Area farmers could lose acreage to buffer law compliance
In 2015, Governor Mark Dayton signed a buffer law directed at farmers who manage public water on their parcels. A buffer is made up of perennial plants for the purpose of absorbing the flow of rainwater before agricultural pollution contaminates adjacent lakes and rivers. These farmers are required to establish buffers by November 1, 2017.
Casey Field, a technician at the Mille Lacs County Soil and Water Conservation District (SWCD ) office, said farmers’ responses are varied: “I’ve talked with a few farmers who are confused and upset about losing land. Many farmers have buffers in place and will have to add a few feet. Others may have to give up a couple acres for buffers. Everyone has their own take on the buffer law. Some see the benefits. Some are for it and value water. For some it’ll be a burden. It always affects a farm to lose land.”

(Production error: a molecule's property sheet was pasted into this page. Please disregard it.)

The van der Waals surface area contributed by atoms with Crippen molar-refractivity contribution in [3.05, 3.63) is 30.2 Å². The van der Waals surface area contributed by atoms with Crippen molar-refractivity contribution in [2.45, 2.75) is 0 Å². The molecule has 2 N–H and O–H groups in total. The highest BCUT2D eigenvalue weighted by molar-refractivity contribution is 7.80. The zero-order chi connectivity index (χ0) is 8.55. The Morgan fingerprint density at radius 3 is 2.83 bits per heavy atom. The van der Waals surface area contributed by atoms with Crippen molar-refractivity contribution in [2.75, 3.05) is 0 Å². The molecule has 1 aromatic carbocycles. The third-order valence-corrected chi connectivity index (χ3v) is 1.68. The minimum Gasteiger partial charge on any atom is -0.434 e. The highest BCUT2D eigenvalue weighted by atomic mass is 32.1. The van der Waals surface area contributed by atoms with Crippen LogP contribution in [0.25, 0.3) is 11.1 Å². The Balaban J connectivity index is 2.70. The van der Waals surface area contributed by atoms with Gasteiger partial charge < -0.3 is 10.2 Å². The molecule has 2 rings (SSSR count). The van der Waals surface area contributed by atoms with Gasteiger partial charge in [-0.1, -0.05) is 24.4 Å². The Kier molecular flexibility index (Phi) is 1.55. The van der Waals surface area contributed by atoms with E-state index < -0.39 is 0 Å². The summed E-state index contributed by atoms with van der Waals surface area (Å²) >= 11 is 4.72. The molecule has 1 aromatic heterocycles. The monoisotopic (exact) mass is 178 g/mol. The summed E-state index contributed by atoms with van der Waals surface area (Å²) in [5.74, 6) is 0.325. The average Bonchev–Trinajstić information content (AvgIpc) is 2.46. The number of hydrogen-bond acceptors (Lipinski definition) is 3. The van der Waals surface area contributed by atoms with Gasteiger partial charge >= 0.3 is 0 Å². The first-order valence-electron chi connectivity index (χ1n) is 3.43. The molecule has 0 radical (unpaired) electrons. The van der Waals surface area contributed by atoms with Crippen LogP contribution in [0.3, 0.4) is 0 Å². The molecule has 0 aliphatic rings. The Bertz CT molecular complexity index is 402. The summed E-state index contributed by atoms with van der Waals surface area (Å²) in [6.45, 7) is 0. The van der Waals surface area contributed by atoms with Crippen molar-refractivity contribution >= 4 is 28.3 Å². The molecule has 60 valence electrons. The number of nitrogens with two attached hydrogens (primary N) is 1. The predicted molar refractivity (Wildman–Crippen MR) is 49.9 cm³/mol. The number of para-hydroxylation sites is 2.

Many farmers have made progress toward compliance; some farmers have been complying with an old law, the ‘Shore land Standard’ passed in the 1980s, though these farmers may have to add a few feet of buffer to comply with the new law.